Monthly Archives: March, 2011

PRESS RELEASE FOR IMMEDIATE RELEASE Austin Sertoma Presents National Heritage Awards to Texas School for the Deaf Middle Schoolers Austin, Texas – March 31, 2010 The Austin Chapter of Service to Mankind (SERTOMA) recognized middle school students today at the Texas School for the Deaf (TSD) as part  of Sertoma’s National Heritage Freedom & Democracy […]

UberGizmo By Edwin Kee 03/31/2011, 6:36 am PT Can the condition of being deaf be reversed? A group of boffings from the University of Utah that has Richard Rabbitt at the helm has come across a method that uses lasers to offer deaf people the ability to hear. This is made possible using a…

‘Exposure’ performance sheds light on Deaf culture

Campus Times (University of Rochester) By Siobhan McLaughlin · Published on March 31, 2011 12:36 AM · Uncategorized Junior Justin Gumina, president of the ASL club, performs along with some Vocal Point members. Hannah Bazarian- Photo Editor The “Exposure” show, put on by UR’s American Sign Language performance group, Sign Language Associated Performers (S.L.A.P), accomplished […]

Court Upholds Decision Requiring Redskins To Provide Close Captioning For Deaf Fans

SB Nation by Mike Prada • Mar 30, 2011 12:08 PM EDT The Washington Redskins will be required to provide close-captioning on the scoreboard and texts of announcements made by the public-address announcer from now on after a federal appeals judge ruled in favor of three deaf fans earlier this week. The fans sued the […]

“Black Sand”

We will host ASL Film titled, “Black Sand” held at Model Secondary School for the Deaf, Washington, DC on April 8/9, 2011. Click here for flyer

Democrat and Chronicle (Rochester, NY) The Rochester area has the nation’s highest per capita concentration of deaf and hard-of-hearing residents – a remarkable demographic, approached only by Washington, D.C. So we’re a natural home for a festival that features films by and about deaf people. For the fourth time, the biennial Deaf Rochester Film Festival […]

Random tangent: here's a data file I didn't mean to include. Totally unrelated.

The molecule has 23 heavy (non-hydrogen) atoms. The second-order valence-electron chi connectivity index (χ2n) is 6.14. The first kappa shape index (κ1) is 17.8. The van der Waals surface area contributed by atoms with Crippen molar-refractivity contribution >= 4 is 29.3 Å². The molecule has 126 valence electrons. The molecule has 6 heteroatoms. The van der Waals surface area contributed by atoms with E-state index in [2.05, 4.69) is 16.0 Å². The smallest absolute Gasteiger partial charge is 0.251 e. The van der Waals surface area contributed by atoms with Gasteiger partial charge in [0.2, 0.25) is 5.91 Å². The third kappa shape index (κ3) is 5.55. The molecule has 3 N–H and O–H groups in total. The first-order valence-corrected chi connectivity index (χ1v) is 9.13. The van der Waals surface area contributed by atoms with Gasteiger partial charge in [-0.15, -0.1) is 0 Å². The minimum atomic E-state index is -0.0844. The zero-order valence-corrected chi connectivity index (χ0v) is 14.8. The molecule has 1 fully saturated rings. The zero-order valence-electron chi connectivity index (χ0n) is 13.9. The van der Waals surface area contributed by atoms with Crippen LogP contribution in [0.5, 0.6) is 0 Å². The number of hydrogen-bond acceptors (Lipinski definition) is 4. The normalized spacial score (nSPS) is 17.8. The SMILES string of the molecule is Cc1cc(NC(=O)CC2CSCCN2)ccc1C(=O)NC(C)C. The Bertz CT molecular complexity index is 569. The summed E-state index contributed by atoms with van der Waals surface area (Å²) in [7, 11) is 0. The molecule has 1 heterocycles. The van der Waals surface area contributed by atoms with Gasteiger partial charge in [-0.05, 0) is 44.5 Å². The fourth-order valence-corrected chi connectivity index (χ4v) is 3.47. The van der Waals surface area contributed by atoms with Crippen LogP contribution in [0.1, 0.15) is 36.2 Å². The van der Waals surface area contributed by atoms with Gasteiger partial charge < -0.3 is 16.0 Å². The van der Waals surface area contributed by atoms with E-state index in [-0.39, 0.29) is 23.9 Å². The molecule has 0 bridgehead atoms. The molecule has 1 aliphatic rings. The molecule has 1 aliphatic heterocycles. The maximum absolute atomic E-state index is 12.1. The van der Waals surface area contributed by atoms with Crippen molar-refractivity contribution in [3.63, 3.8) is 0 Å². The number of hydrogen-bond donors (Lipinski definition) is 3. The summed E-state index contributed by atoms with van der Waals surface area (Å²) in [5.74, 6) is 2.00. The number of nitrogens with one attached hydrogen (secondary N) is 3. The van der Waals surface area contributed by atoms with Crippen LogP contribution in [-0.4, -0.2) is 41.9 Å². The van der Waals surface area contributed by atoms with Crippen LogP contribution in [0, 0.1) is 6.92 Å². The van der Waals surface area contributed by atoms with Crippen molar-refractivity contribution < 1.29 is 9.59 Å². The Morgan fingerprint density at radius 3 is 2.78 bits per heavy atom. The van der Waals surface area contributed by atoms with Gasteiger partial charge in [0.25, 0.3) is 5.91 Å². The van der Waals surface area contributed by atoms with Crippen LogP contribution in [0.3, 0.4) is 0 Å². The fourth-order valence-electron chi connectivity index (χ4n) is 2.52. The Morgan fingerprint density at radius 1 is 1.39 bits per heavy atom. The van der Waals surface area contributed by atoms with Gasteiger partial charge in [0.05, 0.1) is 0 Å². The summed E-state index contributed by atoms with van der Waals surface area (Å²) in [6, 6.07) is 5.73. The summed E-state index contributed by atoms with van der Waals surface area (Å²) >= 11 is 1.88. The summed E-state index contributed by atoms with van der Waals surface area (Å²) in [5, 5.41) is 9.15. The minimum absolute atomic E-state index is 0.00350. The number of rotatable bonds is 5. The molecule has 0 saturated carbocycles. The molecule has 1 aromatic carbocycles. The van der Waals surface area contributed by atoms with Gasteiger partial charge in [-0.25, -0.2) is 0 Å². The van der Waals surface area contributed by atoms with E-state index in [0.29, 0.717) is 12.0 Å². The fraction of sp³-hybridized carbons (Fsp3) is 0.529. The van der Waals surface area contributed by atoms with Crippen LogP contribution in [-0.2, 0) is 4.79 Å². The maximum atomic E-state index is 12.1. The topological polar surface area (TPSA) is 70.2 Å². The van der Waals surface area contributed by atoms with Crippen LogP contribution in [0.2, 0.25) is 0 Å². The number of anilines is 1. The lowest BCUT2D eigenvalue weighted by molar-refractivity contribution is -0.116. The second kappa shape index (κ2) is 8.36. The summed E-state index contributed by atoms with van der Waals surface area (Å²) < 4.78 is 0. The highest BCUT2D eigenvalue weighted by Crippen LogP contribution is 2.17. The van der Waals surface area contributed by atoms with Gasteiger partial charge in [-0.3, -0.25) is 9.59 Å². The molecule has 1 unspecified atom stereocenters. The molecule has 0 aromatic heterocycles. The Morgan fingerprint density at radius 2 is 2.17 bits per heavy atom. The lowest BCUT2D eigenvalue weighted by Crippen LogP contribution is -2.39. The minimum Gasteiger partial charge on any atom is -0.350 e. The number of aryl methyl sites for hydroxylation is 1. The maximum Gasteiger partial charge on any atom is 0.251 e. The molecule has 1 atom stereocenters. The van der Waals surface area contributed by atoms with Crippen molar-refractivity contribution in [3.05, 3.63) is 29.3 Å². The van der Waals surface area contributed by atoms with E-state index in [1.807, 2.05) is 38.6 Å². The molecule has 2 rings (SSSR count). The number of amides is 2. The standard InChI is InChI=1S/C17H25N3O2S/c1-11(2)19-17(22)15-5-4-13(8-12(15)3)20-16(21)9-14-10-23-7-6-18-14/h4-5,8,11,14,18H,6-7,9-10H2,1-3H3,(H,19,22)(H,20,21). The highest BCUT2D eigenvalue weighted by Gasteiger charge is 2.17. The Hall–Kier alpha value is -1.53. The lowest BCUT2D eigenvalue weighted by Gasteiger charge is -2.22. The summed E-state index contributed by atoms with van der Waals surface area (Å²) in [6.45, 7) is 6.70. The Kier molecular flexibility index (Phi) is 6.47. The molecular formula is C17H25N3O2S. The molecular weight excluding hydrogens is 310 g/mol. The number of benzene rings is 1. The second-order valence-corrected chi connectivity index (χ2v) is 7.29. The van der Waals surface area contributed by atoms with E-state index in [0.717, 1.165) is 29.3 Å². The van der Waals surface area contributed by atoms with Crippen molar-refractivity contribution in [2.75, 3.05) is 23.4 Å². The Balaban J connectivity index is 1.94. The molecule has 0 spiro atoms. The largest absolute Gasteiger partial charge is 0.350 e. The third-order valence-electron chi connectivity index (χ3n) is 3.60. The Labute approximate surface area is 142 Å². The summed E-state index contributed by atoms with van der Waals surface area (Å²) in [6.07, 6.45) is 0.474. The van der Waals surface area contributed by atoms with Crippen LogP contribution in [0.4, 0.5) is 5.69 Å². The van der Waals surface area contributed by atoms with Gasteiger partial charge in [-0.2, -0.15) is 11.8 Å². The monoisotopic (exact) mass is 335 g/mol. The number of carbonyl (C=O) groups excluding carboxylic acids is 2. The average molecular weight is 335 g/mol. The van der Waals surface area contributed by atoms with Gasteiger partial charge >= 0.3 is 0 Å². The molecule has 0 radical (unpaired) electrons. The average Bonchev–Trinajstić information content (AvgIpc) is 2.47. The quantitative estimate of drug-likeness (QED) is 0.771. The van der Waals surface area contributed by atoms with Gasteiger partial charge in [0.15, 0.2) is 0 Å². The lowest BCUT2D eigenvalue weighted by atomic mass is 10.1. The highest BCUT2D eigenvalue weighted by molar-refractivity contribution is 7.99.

SPrint – The Celebrity Apprentice –>

Watford Observer (United Kingdom) 4:57pm Wednesday 30th March 2011 By Adam Binnie » A regular event for deaf people, held in South Oxhey, is celebrating after a successful first year. The “Deaf Pub”, a night out for people with a hearing disability, takes place every two months in the Ox Pub. The event is organised […]

http://www.youtube.com/watch?v=xIuSN3pAcgU West Palm Beach resident Peter Rozynski, a deaf softball umpire, inspires members of the deaf community – especially children – every time he calls a game. Story by ESPN 760′s Herb Uzzi on FOX 29.

Ohio Deaf Cornhole Association News Please spread the News to everyone! Need counts of how many teams will play. Partners can wear their shirts as team. Give me your names and the name of your team. See Attached: DEAF SERVICE CENTER BENEFIT YOUTH PROGRAMS CORNHOLE TOURNAMENT Admission Fans $10.00 – Includes Admission, Prizes, Soda, Chips, […]

Wasa with Ricotta Cheese, Pistachio and Raisin Spread

Ingredients

½ cup skim ricotta cheese
1 teaspoon honey
2 teaspoon raisins
4 teaspoons pistachios, shelled and chopped
½ ounce dark chocolate, grated
3 pieces WASA Light Rye

Directions

Soak raisins in a bowl of boiling water until soft (approximately 10 minutes). Drain and return to bowl.
Add ricotta cheese, honey and pistachio nuts to bowl. Mix well.
Spoon equal amounts of spread on crispbreads and top with grated chocolate.

TIP: Substitute cottage cheese for ricotta cheese if desired.

Prep time: 15 minutes

Serves 1

Nutritional Value Per Serving

Calories 149
Total Fat 7 g
Saturated Fat 1 g
Cholesterol 13 mg
Sodium 113 mg
Total Carbohydrate 5 g
Dietary Fiber 2 g
Protein 7 g
Calcium 13% of required daily value

Addicting Appetizer

Here is one of my favorite appetizers involving Wasa crispbread.

I searched Wasa’s recipe page and it’s on not on there, so I’m feeling rather innovative (except that I didn’t create it – the recipe was passed along by a friend of mine, but anyway . . .)

Spread a layer of organic cream cheese on Wasa crispbread.